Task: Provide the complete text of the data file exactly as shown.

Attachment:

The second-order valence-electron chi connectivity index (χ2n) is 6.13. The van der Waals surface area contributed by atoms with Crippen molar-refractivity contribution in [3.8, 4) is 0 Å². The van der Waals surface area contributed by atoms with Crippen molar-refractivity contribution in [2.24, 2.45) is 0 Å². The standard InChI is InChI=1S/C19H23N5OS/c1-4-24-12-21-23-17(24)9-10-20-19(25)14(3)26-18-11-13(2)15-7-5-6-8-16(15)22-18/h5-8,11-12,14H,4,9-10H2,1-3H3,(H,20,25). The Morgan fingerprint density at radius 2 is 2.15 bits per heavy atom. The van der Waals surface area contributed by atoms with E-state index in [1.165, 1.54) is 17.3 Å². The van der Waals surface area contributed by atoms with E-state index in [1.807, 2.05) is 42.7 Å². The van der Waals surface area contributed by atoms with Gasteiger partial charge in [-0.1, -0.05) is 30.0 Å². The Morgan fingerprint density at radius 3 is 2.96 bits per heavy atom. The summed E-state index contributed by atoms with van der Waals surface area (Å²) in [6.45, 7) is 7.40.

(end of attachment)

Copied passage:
The second-order valence-electron chi connectivity index (χ2n) is 6.13. The van der Waals surface area contributed by atoms with Crippen molar-refractivity contribution in [3.8, 4) is 0 Å². The van der Waals surface area contributed by atoms with Crippen molar-refractivity contribution in [2.24, 2.45) is 0 Å². The standard InChI is InChI=1S/C19H23N5OS/c1-4-24-12-21-23-17(24)9-10-20-19(25)14(3)26-18-11-13(2)15-7-5-6-8-16(15)22-18/h5-8,11-12,14H,4,9-10H2,1-3H3,(H,20,25). The Morgan fingerprint density at radius 2 is 2.15 bits per heavy atom. The van der Waals surface area contributed by atoms with E-state index in [1.165, 1.54) is 17.3 Å². The van der Waals surface area contributed by atoms with E-state index in [1.807, 2.05) is 42.7 Å². The van der Waals surface area contributed by atoms with Gasteiger partial charge in [-0.1, -0.05) is 30.0 Å². The Morgan fingerprint density at radius 3 is 2.96 bits per heavy atom. The summed E-state index contributed by atoms with van der Waals surface area (Å²) in [6.45, 7) is 7.40.